The number of visitors to the horticultural trade fair fell from 404 in 2009 to 224 this year, which the organisers partly attributed to the event being held in the same location for two consecutive years.
Organiser Sue Last said: "At the moment we go to a new place every two years and we always get more visitors in the first year that we go somewhere. The possibility of moving each year is partly about visitor numbers being down but it's also an enormous commitment for a venue. We are talking to venues - it would be as much for them as for visitors."
This was the second year that the event was held at John Woods Nurseries in Suffolk, before it moves to Howard Nurseries in Norfolk in 2011. Last disagreed that the HTA National Plant Show had forced numbers down further, arguing that the shows served different markets.
"I'm sure the fact that people have been busy had an effect too," she added. "This is what made only one person come from garden centres rather than two. That would halve numbers immediately."
John Woods marketing manager Jo Davey agreed that growers and retailers were busier this summer. "We have had a very strong July and August," she said. "Last year at EastGro we didn't dispatch at all during the week of the show, but this year we have had a very strong week."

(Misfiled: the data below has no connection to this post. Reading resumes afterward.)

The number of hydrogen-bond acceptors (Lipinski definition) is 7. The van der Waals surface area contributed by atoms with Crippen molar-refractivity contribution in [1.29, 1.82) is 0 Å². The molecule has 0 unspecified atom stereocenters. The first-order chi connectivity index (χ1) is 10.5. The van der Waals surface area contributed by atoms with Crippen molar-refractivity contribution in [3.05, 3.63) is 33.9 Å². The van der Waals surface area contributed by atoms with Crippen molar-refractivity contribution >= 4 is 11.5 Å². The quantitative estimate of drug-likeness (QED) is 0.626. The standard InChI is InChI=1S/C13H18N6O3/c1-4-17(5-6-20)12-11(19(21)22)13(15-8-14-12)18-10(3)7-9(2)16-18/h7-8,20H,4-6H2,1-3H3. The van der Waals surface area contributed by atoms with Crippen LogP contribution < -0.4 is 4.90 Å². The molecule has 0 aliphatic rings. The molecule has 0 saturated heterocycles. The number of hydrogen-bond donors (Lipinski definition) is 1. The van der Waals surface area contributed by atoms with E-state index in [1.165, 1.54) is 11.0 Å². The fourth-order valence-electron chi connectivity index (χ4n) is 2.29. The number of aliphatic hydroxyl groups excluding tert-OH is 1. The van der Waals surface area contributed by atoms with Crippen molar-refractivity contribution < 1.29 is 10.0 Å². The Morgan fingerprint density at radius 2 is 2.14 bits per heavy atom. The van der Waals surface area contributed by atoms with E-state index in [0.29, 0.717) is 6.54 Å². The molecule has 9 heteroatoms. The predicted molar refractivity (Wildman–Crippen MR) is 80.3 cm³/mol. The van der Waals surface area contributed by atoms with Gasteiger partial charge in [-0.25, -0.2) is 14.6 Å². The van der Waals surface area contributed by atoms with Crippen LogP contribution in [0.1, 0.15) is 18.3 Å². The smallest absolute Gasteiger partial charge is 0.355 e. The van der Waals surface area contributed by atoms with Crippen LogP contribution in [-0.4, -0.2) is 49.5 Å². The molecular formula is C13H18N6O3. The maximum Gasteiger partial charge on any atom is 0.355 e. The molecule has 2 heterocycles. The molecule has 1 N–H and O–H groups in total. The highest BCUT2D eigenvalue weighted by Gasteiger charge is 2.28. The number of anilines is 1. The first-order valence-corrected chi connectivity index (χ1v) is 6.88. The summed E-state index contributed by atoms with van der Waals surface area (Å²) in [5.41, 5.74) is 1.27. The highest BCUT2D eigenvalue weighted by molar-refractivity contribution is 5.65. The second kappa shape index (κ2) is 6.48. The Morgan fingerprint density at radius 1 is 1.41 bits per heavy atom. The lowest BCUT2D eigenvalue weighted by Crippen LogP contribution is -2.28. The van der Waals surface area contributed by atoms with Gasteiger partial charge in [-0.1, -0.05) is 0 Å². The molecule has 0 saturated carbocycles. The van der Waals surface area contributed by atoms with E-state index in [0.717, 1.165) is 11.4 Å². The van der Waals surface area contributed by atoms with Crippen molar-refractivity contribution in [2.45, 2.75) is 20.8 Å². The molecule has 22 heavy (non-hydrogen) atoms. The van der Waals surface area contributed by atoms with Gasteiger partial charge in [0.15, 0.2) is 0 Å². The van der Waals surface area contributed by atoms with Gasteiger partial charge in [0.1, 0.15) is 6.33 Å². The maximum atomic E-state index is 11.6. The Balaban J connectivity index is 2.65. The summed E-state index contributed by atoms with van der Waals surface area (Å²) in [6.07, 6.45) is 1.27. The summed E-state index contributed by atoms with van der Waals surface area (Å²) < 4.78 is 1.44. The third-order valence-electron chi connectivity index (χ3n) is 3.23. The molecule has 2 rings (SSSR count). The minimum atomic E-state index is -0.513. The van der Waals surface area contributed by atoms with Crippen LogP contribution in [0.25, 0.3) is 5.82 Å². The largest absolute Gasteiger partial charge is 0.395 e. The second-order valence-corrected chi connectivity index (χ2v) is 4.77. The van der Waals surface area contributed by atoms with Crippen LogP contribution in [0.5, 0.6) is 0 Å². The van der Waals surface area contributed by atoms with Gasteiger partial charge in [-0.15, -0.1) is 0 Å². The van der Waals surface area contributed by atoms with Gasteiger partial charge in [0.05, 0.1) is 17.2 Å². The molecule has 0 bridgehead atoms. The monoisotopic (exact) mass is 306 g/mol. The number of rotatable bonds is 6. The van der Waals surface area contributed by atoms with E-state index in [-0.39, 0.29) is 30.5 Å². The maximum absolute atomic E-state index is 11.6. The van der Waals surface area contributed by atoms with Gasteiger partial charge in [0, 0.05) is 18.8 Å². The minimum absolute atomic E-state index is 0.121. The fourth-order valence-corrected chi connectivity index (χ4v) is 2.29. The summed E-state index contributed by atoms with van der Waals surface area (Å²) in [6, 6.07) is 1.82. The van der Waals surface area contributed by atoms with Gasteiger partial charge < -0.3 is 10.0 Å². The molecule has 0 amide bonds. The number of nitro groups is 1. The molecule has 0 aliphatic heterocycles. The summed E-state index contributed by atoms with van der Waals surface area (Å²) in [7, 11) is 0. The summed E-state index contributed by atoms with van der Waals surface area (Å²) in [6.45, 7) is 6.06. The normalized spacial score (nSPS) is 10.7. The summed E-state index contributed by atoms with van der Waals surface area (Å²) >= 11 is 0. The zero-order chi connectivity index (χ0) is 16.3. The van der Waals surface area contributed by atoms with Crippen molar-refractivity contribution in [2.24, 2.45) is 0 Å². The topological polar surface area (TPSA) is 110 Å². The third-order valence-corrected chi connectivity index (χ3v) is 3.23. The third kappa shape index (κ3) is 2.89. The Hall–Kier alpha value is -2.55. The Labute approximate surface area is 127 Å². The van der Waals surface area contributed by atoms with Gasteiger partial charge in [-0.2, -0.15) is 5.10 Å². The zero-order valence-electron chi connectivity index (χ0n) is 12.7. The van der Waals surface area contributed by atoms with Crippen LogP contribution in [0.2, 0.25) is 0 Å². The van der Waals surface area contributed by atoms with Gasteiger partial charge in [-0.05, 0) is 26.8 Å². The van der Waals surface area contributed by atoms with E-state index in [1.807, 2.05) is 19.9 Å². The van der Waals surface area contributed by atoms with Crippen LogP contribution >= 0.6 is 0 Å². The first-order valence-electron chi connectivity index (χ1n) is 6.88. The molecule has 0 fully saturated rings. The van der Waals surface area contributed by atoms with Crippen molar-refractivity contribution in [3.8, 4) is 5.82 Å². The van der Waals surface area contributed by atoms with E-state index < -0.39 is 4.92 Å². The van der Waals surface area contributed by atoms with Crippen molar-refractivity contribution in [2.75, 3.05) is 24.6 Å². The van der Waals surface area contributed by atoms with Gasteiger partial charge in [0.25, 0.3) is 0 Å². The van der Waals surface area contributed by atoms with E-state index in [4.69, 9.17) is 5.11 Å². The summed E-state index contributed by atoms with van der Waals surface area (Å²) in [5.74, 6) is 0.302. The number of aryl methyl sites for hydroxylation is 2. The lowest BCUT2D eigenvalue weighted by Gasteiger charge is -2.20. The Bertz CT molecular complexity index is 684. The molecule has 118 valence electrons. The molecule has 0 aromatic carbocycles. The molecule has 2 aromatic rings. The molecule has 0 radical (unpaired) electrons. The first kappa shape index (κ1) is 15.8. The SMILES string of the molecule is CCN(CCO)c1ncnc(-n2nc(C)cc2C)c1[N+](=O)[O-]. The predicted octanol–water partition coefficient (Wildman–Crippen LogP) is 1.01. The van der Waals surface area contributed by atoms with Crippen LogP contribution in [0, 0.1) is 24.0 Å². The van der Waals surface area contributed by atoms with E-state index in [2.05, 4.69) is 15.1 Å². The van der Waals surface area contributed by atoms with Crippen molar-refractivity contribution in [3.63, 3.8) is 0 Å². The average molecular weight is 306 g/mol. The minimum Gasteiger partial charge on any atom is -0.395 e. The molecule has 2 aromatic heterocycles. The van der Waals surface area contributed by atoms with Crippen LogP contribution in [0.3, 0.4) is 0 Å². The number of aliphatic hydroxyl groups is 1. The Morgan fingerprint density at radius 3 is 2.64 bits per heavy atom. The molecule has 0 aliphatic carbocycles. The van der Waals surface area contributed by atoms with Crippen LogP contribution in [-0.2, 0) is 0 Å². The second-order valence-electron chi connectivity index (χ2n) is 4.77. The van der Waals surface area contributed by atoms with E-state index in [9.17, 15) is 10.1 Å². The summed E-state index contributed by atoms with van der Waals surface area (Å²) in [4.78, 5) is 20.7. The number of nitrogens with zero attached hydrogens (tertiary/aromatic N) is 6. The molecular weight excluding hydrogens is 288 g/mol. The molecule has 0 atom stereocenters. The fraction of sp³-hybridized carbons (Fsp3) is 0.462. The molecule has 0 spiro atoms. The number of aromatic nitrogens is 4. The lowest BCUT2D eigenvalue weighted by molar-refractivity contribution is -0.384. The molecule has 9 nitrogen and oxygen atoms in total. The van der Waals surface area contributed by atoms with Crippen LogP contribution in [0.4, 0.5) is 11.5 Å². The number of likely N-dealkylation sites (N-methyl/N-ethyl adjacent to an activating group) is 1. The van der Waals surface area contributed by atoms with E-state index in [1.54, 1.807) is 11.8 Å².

Exhibitor and former host WD Smith & Son partner Michael Smith said organisers should consider turning the event biennial to keep interest alive. "The question to ask with moving it every year would be are there are enough nurseries to go around? I think if you moved the show every year it would end up going back to the same nurseries all the time," he said.
"There really wasn't a great turnout this year but we did some business. There weren't enough garden centres there and maybe there weren't enough nurseries exhibiting because the balance seemed more towards sundries."
He added: " I wonder whether we could have it as a biennial show instead - it might make people keener to come." But Last rejected the idea of a biennial show, saying: "I don't think it would work."
As a mark of the number of nursery exhibitors, the new plant award was merged with the new product award. It was won by Melcourt Industries for its peat-free growing-media range Sylvamix.
The range was relaunched this year by Melcourt, which now manufactures the product itself after its original contractor Vapogro went bust last autumn. Melcourt technical director Catherine Dawson said: "This is an excellent range of growing media that for once allows growers to move to peat-free growing with total confidence."
Bridge Nurseries won the best stand award. Partner David Lodge said he was pleased with the event despite the low turnout. "It was very quiet but we saw a lot of existing customers, which is always good, and we did get some potential leads," he said.
"It would have been good if there had been more visitors but its still worth doing. The timing was a factor - the new HTA show definitely affected Woking and I suspect it might have affected this too."